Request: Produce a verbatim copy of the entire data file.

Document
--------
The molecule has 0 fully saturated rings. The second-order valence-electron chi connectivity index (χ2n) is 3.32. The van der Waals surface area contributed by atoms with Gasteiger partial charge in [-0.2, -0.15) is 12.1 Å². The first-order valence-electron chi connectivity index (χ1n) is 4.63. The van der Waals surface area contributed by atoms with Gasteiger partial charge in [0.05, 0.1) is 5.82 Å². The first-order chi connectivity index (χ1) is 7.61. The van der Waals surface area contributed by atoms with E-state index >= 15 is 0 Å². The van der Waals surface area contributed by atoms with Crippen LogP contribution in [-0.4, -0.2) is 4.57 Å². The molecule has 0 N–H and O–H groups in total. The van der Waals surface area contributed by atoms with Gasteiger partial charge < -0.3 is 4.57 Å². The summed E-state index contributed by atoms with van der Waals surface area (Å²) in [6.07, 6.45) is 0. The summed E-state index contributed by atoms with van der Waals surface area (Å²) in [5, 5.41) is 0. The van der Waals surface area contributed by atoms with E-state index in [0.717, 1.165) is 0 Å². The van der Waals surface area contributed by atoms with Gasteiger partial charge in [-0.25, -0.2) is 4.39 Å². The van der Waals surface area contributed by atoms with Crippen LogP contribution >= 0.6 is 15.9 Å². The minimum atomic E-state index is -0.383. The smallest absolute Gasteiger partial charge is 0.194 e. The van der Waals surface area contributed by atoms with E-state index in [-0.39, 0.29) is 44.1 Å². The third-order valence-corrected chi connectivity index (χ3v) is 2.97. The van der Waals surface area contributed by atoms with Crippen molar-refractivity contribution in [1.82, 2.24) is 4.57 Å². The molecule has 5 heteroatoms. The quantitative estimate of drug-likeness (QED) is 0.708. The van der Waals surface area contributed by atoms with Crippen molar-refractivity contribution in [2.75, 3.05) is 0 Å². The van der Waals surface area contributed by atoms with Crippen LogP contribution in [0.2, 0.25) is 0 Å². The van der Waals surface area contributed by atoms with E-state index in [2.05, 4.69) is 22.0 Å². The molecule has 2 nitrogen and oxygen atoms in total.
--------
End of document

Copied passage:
The molecule has 0 fully saturated rings. The second-order valence-electron chi connectivity index (χ2n) is 3.32. The van der Waals surface area contributed by atoms with Gasteiger partial charge in [-0.2, -0.15) is 12.1 Å². The first-order valence-electron chi connectivity index (χ1n) is 4.63. The van der Waals surface area contributed by atoms with Gasteiger partial charge in [0.05, 0.1) is 5.82 Å². The first-order chi connectivity index (χ1) is 7.61. The van der Waals surface area contributed by atoms with E-state index >= 15 is 0 Å². The van der Waals surface area contributed by atoms with Crippen LogP contribution in [-0.4, -0.2) is 4.57 Å². The molecule has 0 N–H and O–H groups in total. The van der Waals surface area contributed by atoms with Gasteiger partial charge < -0.3 is 4.57 Å². The summed E-state index contributed by atoms with van der Waals surface area (Å²) in [6.07, 6.45) is 0. The summed E-state index contributed by atoms with van der Waals surface area (Å²) in [5, 5.41) is 0. The van der Waals surface area contributed by atoms with E-state index in [0.717, 1.165) is 0 Å². The van der Waals surface area contributed by atoms with Gasteiger partial charge in [-0.25, -0.2) is 4.39 Å². The van der Waals surface area contributed by atoms with Crippen LogP contribution >= 0.6 is 15.9 Å². The minimum atomic E-state index is -0.383. The smallest absolute Gasteiger partial charge is 0.194 e. The van der Waals surface area contributed by atoms with E-state index in [-0.39, 0.29) is 44.1 Å². The third-order valence-corrected chi connectivity index (χ3v) is 2.97. The van der Waals surface area contributed by atoms with Crippen molar-refractivity contribution in [1.82, 2.24) is 4.57 Å². The molecule has 5 heteroatoms. The quantitative estimate of drug-likeness (QED) is 0.708. The van der Waals surface area contributed by atoms with Crippen molar-refractivity contribution in [2.75, 3.05) is 0 Å². The van der Waals surface area contributed by atoms with Crippen LogP contribution in [0.2, 0.25) is 0 Å². The van der Waals surface area contributed by atoms with E-state index in [2.05, 4.69) is 22.0 Å². The molecule has 2 nitrogen and oxygen atoms in total.